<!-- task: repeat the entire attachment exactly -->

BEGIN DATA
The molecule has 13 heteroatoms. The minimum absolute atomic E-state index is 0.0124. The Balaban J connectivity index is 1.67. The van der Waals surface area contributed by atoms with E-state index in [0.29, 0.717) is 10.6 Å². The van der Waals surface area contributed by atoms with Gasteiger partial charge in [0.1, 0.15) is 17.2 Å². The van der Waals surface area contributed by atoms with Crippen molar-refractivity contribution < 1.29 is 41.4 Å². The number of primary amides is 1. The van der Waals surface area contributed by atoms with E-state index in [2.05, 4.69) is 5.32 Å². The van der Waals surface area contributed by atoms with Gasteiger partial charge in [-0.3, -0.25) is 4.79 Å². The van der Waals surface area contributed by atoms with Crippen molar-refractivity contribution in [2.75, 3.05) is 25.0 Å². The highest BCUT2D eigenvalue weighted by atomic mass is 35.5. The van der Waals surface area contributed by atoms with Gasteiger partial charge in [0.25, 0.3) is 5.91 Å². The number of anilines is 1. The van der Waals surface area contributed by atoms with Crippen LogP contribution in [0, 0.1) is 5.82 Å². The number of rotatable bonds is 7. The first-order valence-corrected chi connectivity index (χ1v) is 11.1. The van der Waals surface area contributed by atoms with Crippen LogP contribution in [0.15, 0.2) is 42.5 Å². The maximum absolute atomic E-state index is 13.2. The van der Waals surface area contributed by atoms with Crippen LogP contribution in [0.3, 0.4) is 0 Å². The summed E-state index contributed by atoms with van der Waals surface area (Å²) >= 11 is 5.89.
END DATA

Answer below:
The molecule has 13 heteroatoms. The minimum absolute atomic E-state index is 0.0124. The Balaban J connectivity index is 1.67. The van der Waals surface area contributed by atoms with E-state index in [0.29, 0.717) is 10.6 Å². The van der Waals surface area contributed by atoms with Gasteiger partial charge in [0.1, 0.15) is 17.2 Å². The van der Waals surface area contributed by atoms with Crippen molar-refractivity contribution < 1.29 is 41.4 Å². The number of primary amides is 1. The van der Waals surface area contributed by atoms with E-state index in [2.05, 4.69) is 5.32 Å². The van der Waals surface area contributed by atoms with Gasteiger partial charge in [-0.3, -0.25) is 4.79 Å². The van der Waals surface area contributed by atoms with Crippen molar-refractivity contribution in [2.75, 3.05) is 25.0 Å². The highest BCUT2D eigenvalue weighted by atomic mass is 35.5. The van der Waals surface area contributed by atoms with Gasteiger partial charge in [0.25, 0.3) is 5.91 Å². The number of anilines is 1. The van der Waals surface area contributed by atoms with Crippen LogP contribution in [0, 0.1) is 5.82 Å². The number of rotatable bonds is 7. The first-order valence-corrected chi connectivity index (χ1v) is 11.1. The van der Waals surface area contributed by atoms with Crippen LogP contribution in [0.15, 0.2) is 42.5 Å². The maximum absolute atomic E-state index is 13.2. The van der Waals surface area contributed by atoms with Crippen LogP contribution in [0.3, 0.4) is 0 Å². The summed E-state index contributed by atoms with van der Waals surface area (Å²) >= 11 is 5.89.